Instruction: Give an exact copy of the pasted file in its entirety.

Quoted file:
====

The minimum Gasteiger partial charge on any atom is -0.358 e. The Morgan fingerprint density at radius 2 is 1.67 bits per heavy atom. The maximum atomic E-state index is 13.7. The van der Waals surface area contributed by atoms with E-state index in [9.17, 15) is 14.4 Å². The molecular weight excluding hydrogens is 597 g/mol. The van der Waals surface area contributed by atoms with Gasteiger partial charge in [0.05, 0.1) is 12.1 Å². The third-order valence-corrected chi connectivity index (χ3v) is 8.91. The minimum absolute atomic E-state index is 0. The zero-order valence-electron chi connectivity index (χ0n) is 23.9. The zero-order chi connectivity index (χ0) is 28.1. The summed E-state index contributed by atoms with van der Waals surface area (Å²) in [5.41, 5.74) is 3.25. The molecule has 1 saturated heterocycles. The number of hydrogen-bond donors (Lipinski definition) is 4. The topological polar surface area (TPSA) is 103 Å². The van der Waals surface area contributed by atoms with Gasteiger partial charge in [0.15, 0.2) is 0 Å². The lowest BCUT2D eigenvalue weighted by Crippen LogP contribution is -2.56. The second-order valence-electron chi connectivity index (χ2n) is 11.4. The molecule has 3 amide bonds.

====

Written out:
The minimum Gasteiger partial charge on any atom is -0.358 e. The Morgan fingerprint density at radius 2 is 1.67 bits per heavy atom. The maximum atomic E-state index is 13.7. The van der Waals surface area contributed by atoms with E-state index in [9.17, 15) is 14.4 Å². The molecular weight excluding hydrogens is 597 g/mol. The van der Waals surface area contributed by atoms with Gasteiger partial charge in [0.05, 0.1) is 12.1 Å². The third-order valence-corrected chi connectivity index (χ3v) is 8.91. The minimum absolute atomic E-state index is 0. The zero-order valence-electron chi connectivity index (χ0n) is 23.9. The zero-order chi connectivity index (χ0) is 28.1. The summed E-state index contributed by atoms with van der Waals surface area (Å²) in [5.41, 5.74) is 3.25. The molecule has 1 saturated heterocycles. The number of hydrogen-bond donors (Lipinski definition) is 4. The topological polar surface area (TPSA) is 103 Å². The van der Waals surface area contributed by atoms with Gasteiger partial charge in [0.15, 0.2) is 0 Å². The lowest BCUT2D eigenvalue weighted by Crippen LogP contribution is -2.56. The second-order valence-electron chi connectivity index (χ2n) is 11.4. The molecule has 3 amide bonds.